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Lisa L. Cunningham, Ph.D.

Photo of Dr. Cunningham

Chief
Section on Sensory Cell Biology

NIDCD/NIH
Porter Neuroscience Research Center
35A Convent Drive, Room 1D971
Bethesda, MD 20892-3729 For U.S. Postal Service
Bethesda, MD 20814 For other carriers (FedEx, UPS, etc.)
Phone: 301-443-2766
Email: lisa.cunningham@nih.gov

Dr. Cunningham received a B.A. and M.A. in Audiology from the University of Tennessee, Knoxville. She completed a Clinical Fellowship in Audiology at Indiana University Medical Center in Indianapolis. She received a Ph.D. in Neuroscience from the University of Virginia and then completed a post-doctoral fellowship in Auditory Neuroscience at the University of Washington in Seattle. Dr. Cunningham started her own lab at the Medical University of South Carolina in 2004 where she conducted the initial studies on heat shock protein (HSP)-mediated protection against ototoxic drug-induced hearing loss and hair cell death. This work was funded by a Research Project Grant (R01) from the NIDCD. Dr. Cunningham moved to the NIDCD's Section on Sensory Cell Biology in 2011.


Diagram of cross-section of the
Diagram of cross-section of the
utricle showing hair cells and
supporting cells

Supporting cells (labeled red with
Supporting cells (labeled red with
anti-Sox2) infected with adenovirus
driving GFP expression

Mouse utricles with hair cells labeled with
Mouse utricles with hair cells labeled with
antibodies against calmodulin (green) and
calbindin (red). Left panel is a control utricle
showing type I (red) and type II (green) hair cells.
Right panel is a utricle treated with cisplatin,
which is toxic to hair cells. At this low
cisplatin concentration, type I hair cells are
killed while type II hair cells survive.

Section on Sensory Cell Biology

Research Statement

Our research is focused on the mechanosensory hair cells that are the receptor cells of hearing and balance. Specifically, we are interested in the molecular signals that regulate the survival, homeostasis, and death of these cells. Mammalian hair cells are terminally differentiated and are not regenerated when they are lost. Therefore, human hair cells must survive and function for up to a century (or longer) in order to transduce sound and head movement into the neural signals of hearing and balance throughout a normal lifespan. During this lengthy period of time, the hair cell may encounter multiple potentially-toxic stimuli, including exposure to excessive sound and/or exposure to therapeutic drugs with ototoxic side effects. Hair cells must be able to respond rapidly and effectively to these and other potentially-cytotoxic stimuli if they are to survive and continue to function.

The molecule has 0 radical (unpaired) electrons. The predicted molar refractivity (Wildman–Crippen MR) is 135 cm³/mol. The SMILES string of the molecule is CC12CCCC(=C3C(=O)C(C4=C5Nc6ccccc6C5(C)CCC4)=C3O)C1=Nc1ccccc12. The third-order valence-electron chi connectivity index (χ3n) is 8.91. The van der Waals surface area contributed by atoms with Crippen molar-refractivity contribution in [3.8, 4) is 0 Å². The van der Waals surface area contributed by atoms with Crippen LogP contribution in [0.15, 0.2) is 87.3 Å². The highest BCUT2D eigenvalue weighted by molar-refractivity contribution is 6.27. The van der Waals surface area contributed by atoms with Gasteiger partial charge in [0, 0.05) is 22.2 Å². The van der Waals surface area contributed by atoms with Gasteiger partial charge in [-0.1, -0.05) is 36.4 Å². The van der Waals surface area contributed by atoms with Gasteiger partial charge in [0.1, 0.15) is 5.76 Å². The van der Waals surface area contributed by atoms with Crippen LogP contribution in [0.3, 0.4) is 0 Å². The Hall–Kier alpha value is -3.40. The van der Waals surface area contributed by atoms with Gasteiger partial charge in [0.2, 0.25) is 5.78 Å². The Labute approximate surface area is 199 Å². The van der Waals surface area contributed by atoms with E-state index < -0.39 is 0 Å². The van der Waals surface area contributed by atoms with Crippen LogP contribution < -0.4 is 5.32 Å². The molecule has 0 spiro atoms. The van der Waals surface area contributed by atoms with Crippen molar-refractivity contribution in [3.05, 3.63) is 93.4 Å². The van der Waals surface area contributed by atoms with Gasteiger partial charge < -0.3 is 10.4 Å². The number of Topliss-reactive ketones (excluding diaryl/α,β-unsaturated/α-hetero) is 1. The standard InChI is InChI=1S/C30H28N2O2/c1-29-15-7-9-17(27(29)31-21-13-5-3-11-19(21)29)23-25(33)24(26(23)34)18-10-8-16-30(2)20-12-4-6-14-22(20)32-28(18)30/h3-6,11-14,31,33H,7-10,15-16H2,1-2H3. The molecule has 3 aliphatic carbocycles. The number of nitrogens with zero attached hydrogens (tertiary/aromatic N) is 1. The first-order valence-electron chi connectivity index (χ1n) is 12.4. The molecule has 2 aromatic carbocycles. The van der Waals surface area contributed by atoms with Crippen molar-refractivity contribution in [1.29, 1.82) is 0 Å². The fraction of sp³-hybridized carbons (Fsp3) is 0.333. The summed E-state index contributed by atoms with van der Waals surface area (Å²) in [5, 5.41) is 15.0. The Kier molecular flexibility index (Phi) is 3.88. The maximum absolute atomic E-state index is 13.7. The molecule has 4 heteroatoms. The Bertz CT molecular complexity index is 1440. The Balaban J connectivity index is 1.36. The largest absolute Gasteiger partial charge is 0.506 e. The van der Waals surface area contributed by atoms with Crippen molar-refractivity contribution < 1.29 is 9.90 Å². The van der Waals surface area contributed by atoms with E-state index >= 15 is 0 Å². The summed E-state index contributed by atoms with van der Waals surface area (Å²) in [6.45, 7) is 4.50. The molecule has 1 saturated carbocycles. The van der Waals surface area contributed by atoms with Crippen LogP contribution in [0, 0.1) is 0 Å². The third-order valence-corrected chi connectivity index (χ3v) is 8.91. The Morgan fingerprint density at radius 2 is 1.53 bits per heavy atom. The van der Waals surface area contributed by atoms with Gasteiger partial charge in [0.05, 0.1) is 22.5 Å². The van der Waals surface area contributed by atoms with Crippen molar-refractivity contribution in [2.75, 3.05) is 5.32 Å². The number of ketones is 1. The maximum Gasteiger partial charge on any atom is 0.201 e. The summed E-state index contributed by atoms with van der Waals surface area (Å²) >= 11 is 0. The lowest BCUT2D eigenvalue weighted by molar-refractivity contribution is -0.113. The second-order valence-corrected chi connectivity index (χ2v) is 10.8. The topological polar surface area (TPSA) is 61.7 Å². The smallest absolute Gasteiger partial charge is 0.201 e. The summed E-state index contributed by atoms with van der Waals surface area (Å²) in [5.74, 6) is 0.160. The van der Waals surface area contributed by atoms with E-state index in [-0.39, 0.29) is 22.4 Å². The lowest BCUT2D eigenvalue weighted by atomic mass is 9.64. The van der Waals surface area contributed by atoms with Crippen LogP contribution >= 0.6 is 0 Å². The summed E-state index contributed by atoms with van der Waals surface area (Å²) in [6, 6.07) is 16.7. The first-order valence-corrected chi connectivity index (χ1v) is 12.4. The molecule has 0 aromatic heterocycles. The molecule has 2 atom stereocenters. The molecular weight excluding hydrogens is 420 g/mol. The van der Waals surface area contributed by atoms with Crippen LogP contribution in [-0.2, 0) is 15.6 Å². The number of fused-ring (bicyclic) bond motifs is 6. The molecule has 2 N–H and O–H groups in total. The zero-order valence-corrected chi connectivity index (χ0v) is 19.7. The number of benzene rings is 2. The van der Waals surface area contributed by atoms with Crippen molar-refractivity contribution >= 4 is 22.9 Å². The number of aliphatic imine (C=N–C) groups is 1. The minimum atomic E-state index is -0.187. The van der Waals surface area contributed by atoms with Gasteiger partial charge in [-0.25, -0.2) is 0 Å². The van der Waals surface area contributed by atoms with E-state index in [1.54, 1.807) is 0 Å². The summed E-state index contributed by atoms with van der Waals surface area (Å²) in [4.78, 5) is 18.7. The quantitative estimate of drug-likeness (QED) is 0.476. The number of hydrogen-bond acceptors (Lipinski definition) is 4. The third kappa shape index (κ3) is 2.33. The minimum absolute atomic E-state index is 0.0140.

We are examining the signals that mediate the survival and death of hair cells under stress. We are currently studying the role of stress-induced proteins called heat shock proteins (HSPs) in protecting against hair cell death. Our studies use an in vitro preparation of the adult mouse utricle (a balance organ in the inner ear), which is the best-characterized model system for in vitro studies of mature mammalian hair cells. Using this preparation, we have shown that HSPs inhibit hair cell death caused by both major classes of ototoxic drugs, namely the aminoglycoside antibiotics and the antineoplastic agent cisplatin. In addition, we have shown that mice that constitutively express HSP70 are resistant to hearing loss and cochlear hair cell death caused by systemic aminoglycoside exposure. Our studies indicate that HSP induction is a critical stress response in the inner ear that can promote survival of hair cells exposed to major stressors.

Currently our studies are broadly divided into two groups: 1) those aimed at understanding the molecular mechanisms underlying the protective effects of HSPs and 2) those aimed at translating our findings into clinical therapies to prevent hearing loss caused by exposure to ototoxic drugs.

Video: Dissection of Adult Mouse Utricle and Adenovirus-Mediated Supporting Cell Infection


Click the start button above to see a video demonstration of the mouse utricle dissection and infection of supporting cells using adenovirus.

Lab Personnel


From L-R: Alex Claussen, Soumen Roy, Elyssa Monzack
Lisa Cunningham, Lindsey May, Matthew Ryals

Andrew Breglio, Clinical Fellow, 301-827-4172 (Send e-mail)
Lindsey May, Biologist, 301-827-4197 (Send e-mail)
Elyssa Monzack, Ph.D., Postdoc Fellow IRTA, 301-827-4184 (Send e-mail)
Soumen Roy, Ph.D., Postdoc Fellow (VF), 301-827-4182 (Send e-mail)

More staff photos


From L-R: Dr. Soumen Roy, Kristy Truong, Lisa Cunningham, Lindsey May, Alexander Claussen

Lab Personnel
From L-R: Astrid Botty, Alexander Claussen, Kristy Truong, Lindsey May, Lisa Cunningham, Matthew Ryals


Selected Publications

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